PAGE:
“It’s about identifying which type of mediator the particular asthma patient may have and then trying to block these specific mediators,” says Dr. Miguel Robles, interim director, Division of ICU/Pulmonology at SBH. “It leads to the concept of what we call personalized medicine in asthma.”
Xolair, as an example, is subcutaneously injected every two to four weeks into the fat where it can be fully absorbed by patients as young as six years old. It works by binding to the IgE allergic antibody in the blood stream and blocking its actions.
“What has changed is recognizing that there are clinical phenotypes, meaning clinical characteristics of a particular patient, that when identified and treated with specific drugs can make a big difference in their outcomes,” says Dr. Robles. “What we have found at SBH (among the approximately 100 patients who have to date received this therapy), which is very similar to other clinical studies, is a marked improvement in the asthma control of a number of patients to the point that they are no longer using or now use a very low dose of systemic steroid or steroid bursts when they have asthma exacerbations and so end up spending less time in the emergency room or being hospitalized.”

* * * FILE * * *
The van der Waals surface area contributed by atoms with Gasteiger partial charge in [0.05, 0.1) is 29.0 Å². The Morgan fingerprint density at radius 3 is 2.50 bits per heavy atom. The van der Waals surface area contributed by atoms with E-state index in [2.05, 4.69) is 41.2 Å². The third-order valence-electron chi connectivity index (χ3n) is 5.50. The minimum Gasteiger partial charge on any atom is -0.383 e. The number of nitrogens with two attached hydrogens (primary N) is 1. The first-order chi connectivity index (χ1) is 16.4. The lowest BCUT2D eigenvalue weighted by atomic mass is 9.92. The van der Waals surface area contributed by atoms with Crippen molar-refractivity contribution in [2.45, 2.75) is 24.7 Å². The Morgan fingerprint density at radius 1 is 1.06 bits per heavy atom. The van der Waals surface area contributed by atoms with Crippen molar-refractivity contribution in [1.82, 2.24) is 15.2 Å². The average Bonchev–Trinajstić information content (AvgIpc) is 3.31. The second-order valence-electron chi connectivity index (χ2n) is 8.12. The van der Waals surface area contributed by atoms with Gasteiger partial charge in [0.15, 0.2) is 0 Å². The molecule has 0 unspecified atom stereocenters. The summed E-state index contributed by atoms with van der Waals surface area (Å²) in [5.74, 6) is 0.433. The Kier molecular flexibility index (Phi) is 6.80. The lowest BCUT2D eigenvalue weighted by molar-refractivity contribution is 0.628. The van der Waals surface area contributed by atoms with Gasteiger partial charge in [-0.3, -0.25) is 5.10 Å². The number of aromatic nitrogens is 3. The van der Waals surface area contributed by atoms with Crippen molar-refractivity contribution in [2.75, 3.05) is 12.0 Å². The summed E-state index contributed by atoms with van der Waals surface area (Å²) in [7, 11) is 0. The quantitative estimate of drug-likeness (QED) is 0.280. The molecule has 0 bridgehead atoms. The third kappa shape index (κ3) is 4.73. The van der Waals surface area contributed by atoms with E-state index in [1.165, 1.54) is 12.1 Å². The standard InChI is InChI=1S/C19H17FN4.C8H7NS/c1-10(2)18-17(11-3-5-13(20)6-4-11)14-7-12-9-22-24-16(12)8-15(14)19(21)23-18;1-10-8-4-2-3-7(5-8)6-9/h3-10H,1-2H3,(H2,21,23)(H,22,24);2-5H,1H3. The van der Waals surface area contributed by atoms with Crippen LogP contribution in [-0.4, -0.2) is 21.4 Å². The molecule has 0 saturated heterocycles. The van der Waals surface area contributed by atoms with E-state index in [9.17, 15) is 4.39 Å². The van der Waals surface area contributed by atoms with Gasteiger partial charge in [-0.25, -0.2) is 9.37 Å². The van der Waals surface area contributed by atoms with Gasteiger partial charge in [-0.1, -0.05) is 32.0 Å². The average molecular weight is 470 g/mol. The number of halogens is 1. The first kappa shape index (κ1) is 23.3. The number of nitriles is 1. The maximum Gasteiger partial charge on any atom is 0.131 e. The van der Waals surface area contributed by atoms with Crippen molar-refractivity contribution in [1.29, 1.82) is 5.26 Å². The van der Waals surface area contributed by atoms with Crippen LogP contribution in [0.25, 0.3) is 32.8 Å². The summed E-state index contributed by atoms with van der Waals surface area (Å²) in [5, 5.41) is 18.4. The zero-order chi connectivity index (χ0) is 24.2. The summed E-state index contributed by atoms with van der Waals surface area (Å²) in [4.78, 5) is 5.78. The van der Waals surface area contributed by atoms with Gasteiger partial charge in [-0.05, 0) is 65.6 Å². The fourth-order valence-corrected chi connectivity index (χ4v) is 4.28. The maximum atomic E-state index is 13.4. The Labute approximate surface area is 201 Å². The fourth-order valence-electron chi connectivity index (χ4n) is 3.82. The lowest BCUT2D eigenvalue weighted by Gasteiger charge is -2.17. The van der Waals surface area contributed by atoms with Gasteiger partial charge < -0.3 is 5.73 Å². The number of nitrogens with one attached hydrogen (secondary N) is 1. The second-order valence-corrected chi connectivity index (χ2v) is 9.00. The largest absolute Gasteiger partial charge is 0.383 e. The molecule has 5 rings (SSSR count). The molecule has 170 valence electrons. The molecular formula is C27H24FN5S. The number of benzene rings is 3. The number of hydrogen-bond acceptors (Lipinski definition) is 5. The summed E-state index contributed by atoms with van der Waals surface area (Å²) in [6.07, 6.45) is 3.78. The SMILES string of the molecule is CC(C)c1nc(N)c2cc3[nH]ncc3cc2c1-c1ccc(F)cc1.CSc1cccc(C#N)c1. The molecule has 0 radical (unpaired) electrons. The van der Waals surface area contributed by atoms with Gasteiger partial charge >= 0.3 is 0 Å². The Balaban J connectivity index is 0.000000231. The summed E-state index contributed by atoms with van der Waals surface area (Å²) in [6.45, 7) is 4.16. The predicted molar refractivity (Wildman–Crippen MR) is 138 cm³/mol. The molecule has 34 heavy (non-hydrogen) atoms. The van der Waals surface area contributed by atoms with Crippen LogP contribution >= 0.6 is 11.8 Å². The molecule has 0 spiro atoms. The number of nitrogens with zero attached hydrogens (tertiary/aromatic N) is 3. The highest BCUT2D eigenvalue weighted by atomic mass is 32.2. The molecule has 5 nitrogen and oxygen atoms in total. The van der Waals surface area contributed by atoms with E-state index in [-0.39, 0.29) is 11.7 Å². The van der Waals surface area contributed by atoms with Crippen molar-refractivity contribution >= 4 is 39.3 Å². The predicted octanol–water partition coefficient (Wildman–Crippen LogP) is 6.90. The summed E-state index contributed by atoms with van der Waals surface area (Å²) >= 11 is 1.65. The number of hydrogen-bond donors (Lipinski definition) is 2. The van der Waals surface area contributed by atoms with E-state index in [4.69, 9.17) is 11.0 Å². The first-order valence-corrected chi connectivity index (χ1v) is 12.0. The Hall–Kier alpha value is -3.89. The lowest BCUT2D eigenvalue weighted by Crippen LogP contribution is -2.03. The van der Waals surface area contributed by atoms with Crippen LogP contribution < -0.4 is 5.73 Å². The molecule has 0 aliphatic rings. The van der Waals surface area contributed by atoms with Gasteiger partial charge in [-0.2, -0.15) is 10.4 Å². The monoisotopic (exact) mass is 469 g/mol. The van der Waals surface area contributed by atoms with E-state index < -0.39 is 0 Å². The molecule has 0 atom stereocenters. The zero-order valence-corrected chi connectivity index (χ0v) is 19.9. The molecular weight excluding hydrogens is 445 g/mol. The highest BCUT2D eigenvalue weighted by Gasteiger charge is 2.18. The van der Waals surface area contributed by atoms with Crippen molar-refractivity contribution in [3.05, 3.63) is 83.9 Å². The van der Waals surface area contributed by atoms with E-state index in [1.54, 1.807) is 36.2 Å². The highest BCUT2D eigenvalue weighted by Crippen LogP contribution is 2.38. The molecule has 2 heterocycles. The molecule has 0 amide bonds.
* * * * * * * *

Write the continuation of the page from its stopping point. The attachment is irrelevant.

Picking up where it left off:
Biological agents need to be administered subcutaneously in the asthma / allergy clinic (located in the CCC) every two to four weeks and patients need to be monitored for about 15 to 30 minutes. Patients are evaluated by the asthma or allergy specialist before each dose of the medication is given. This gives additional opportunities for the patient to review asthma control and use of inhalers, and ensure that asthma does not affect their work or school.
Side effects of the treatment are infrequent and minimal, he says. Medicaid and most insurance carriers cover the cost of the medication, which is expensive. The therapy must be done in a hospital setting.
While studies show that most asthmatics can be controlled by the gold standard of treatment, biologic therapy is changing the lives of patients like Alannah.
“Over the past year, she’s been able to run and take swim classes,” says her mom. “She has a life now. She’s a normal kid.”